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The survival and symbiosis of corals

by Dave Armstrong 29 Aug 2012
The survival and symbiosis of corals

Moorea Massive Porites; Credit: © Hollie Putnam

Talk of places like Hawaii, New Zealand and Australia and you tend to think of Pacific coral reefs and the habitat they create. The four authors here, headed by Hollie Putnam from the Hawaii Institute of Marine Biology in Kaneohe, obviously spend a lot of time thinking.

The symbionts (friendly dinoflagellate algae) of hard corals vary according to how resilient the coral host is to change. The way in which their variety shows is a surprise however. Reef building corals are among our most important indicators of environmental conditions as they are sensitive to climate change stressors. The sensitivity is due to their physiology, which is dominated itself by the union with the algae.

This symbiotic union gives either resistance through tolerance or resilience through adaptation to those environmental changes. The authors chose the fabulous Moorea, in Tahiti, to explore their hypotheses.

Moorea Pocillopora

Moorea Pocillopora; Credit: © Hollie Putnam

They have used the idea of a vast complexity of Symbiodinium/ coral associations, recently uncovered by genetic advances. Former theories have been overthrown and dismantled as corals' ecological performance was measured by comparison with their symbiotic flexibility.

The flexibility is the ability to possess a varied group of Symbiodinium "sequences." 1240 such sequences were found in 132 samples of 34 coral species. What resulted was an excellent index that portrayed flexibility for 128 of the coral species. There was a vast range from 0 (with only one symbiont type) to 0.2197. The latter types had multiple members of the most distantly related Symbiodimium. Seven corals measured 0, with the others having multiple algal types.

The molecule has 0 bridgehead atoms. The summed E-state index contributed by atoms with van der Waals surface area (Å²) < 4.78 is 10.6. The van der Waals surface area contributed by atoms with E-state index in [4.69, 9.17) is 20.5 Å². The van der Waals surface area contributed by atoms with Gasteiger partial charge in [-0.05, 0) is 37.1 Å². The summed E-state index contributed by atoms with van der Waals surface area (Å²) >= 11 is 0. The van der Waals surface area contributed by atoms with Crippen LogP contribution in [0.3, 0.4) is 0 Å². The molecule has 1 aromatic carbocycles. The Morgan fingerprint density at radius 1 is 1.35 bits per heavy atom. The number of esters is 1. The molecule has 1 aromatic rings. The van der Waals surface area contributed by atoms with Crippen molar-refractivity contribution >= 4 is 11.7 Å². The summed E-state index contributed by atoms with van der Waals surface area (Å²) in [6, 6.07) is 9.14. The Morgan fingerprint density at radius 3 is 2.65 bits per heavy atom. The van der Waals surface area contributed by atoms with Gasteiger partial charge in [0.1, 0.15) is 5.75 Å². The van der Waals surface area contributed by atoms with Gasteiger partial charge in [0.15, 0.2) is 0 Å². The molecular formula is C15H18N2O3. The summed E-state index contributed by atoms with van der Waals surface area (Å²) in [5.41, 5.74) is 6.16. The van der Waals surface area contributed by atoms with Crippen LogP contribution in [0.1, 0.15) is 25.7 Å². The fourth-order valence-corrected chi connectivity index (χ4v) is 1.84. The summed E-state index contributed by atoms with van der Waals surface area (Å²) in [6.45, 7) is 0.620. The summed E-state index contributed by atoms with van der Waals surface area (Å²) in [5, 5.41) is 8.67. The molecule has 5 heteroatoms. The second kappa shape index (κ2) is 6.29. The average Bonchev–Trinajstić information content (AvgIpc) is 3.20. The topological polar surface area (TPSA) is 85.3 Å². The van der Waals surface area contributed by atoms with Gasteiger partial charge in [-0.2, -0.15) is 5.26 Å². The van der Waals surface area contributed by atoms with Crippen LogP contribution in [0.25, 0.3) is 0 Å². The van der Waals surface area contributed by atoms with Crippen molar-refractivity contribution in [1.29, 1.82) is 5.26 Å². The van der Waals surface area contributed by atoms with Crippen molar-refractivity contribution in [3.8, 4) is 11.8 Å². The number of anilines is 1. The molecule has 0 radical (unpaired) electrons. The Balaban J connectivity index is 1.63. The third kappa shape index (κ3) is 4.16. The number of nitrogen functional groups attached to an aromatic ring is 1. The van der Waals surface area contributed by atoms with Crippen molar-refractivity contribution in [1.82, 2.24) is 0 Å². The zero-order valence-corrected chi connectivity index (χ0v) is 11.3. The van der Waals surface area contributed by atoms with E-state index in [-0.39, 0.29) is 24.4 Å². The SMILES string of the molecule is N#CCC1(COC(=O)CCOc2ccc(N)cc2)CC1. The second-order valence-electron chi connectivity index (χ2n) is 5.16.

The highest index figures and variance of algae were included within Acropora, Leptastrea, Leptoseris, Montipora, Pavona and Pocillopora. This group of corals had less than 26% similarity of their algae, while the others had more than a 78% similarity. The former are called generalists and the latter regarded as specifists. So the Acropora, Pocillopora and other generalists are regarded as ecological "losers" and stress sensitive despite a high symbiotic flexibility. The conflict with previous theory begins here, as it seemed logical to expect the opposite. However it is these species that are most threatened now as we worry about caring for our reefs in the unfamiliar conditions to which the generalists in particular are adjusted over huge intervals of time.

Moorea Pocillopora macro

Moorea Pocillopora macro; Credit:© Hollie Putnam

The specifists such as Cyphastrea, Fungia, Gardineroseris, Herpolitha, Porites and Psammocoraare very faithful to their symbionts. The colonies display great stability and persistence over time and under stressful conditions.

With coevolution and long integration with the symbiont this association is very different from Acropora and its fellow generalists. Now it seems very successful against the constraints of temperature change and ocean acidification. The paper should be viewed by all those concerned about reefs. The research, 'Endosymbiotic flexibility associates with environmental sensitivity in scleractinian corals' appears today, published in the Proceedings of the Royal Society B: Biological Sciences.


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